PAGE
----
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By Gwen Woolf
An unidentified British officer recalled, "It is a sorry reminiscence this; yet the scene made a deep impression: The mortification and unfeigned sorrow of the soldiers will never fade from my memory. Some went so far as to shed tears . Nevertheless, to do them justice, the Americans behaved with great delicacy and forbearance."
In all, 5,800 British surrendered from Yorktown and another 1,000 on the Gloucester side. (This did not include the naval prisoners taken by the French.) Plans were set in motion immediately to disperse the prisoners.
On Oct. 21, a fair and warm Sunday, the Yorktown prisoners began their march--the British in scarlet uniforms, the two Highland regiments in their tartans, and the following Hessian regiments in green and blue.
The prison column took several hours to march out of town and made camp just outside Williamsburg.
On the same day, Gen. Weedon set off with 1,000 prisoners of war from the Gloucester side. At least another 1,300 sick and wounded were left behind at Gloucester until transportation could be arranged, about half of them too ill to be moved.
The two columns, with about three days' provisions, were to rendezvous at Fredericksburg, a full week's march away. Gov. Thomas Nelson Jr. wrote to the commissary at Fredericksburg that he should be prepared for about 6,000 men in all: "They will draw some hay and provisions which you will therefore have ready."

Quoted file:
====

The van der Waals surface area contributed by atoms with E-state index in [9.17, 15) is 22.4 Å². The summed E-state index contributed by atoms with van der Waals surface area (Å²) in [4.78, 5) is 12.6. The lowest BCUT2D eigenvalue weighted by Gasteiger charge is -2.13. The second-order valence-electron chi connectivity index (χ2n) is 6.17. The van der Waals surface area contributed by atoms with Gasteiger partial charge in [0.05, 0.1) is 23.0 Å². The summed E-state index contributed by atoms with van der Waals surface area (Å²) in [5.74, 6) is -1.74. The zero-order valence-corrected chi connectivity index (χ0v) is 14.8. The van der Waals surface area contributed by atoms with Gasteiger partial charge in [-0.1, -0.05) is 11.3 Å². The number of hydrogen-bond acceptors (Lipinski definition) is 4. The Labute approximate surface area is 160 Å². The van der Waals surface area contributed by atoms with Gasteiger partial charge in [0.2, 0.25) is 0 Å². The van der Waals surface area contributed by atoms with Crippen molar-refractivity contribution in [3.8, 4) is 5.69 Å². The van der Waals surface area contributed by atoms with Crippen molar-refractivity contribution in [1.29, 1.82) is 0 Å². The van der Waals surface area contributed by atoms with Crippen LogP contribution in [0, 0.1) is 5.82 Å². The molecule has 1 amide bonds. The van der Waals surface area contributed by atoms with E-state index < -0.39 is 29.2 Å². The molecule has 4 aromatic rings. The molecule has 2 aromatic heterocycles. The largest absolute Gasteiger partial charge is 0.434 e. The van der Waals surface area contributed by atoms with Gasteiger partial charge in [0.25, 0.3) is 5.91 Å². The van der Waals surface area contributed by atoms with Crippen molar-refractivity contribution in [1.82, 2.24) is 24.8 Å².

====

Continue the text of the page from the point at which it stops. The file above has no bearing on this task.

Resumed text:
The militia escort, wearing tattered uniforms and buckskins, was mostly from the Piedmont and the Shenandoah Valley. According to the surrender agreement, British officers were permitted to monitor the treatment of the prisoners, but only a few dozen--less than the allowed number--accompanied them. (The rest of the officers were paroled to New York.)
The column from Yorktown reached the Rappahannock River on the evening of Oct. 29, encamping in a glade 11/2 miles south of the town, where they received provisions and money. Some visited nearby farms to purchase poultry and vegetables.
On the following day, they were joined by the 1,000 prisoners from Gloucester, and the combined troops moved through Fredericksburg to a new campsite two miles beyond the town on the bank of the river. On Nov. 1, according to the recollection of a Hessian prisoner, "we broke camp and waded the river. We came to a small place called Fallmouth (sic). We marched through it."